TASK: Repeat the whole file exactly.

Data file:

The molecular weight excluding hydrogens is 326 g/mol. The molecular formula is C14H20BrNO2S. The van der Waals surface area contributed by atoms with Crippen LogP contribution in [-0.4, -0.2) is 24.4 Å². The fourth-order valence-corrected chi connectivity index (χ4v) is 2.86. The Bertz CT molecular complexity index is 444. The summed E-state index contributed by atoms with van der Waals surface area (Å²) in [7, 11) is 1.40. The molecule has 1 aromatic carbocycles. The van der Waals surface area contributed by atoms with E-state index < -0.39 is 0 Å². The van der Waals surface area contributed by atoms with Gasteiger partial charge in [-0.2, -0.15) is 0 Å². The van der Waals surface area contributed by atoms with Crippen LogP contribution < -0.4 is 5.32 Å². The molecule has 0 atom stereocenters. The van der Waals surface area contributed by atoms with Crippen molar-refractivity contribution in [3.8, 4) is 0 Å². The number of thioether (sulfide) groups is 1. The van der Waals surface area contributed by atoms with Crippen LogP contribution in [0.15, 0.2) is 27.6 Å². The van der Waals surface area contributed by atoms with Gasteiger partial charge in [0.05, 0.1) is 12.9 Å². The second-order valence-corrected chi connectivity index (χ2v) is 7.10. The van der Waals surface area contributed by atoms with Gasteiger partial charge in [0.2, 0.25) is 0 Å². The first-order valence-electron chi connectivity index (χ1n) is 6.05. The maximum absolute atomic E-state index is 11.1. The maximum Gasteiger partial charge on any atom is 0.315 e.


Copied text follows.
The molecular weight excluding hydrogens is 326 g/mol. The molecular formula is C14H20BrNO2S. The van der Waals surface area contributed by atoms with Crippen LogP contribution in [-0.4, -0.2) is 24.4 Å². The fourth-order valence-corrected chi connectivity index (χ4v) is 2.86. The Bertz CT molecular complexity index is 444. The summed E-state index contributed by atoms with van der Waals surface area (Å²) in [7, 11) is 1.40. The molecule has 1 aromatic carbocycles. The van der Waals surface area contributed by atoms with E-state index < -0.39 is 0 Å². The van der Waals surface area contributed by atoms with Gasteiger partial charge in [-0.2, -0.15) is 0 Å². The van der Waals surface area contributed by atoms with Crippen LogP contribution < -0.4 is 5.32 Å². The molecule has 0 atom stereocenters. The van der Waals surface area contributed by atoms with Crippen molar-refractivity contribution in [3.8, 4) is 0 Å². The number of thioether (sulfide) groups is 1. The van der Waals surface area contributed by atoms with Crippen LogP contribution in [0.15, 0.2) is 27.6 Å². The van der Waals surface area contributed by atoms with Gasteiger partial charge in [0.05, 0.1) is 12.9 Å². The second-order valence-corrected chi connectivity index (χ2v) is 7.10. The van der Waals surface area contributed by atoms with Gasteiger partial charge in [0.2, 0.25) is 0 Å². The first-order valence-electron chi connectivity index (χ1n) is 6.05. The maximum absolute atomic E-state index is 11.1. The maximum Gasteiger partial charge on any atom is 0.315 e.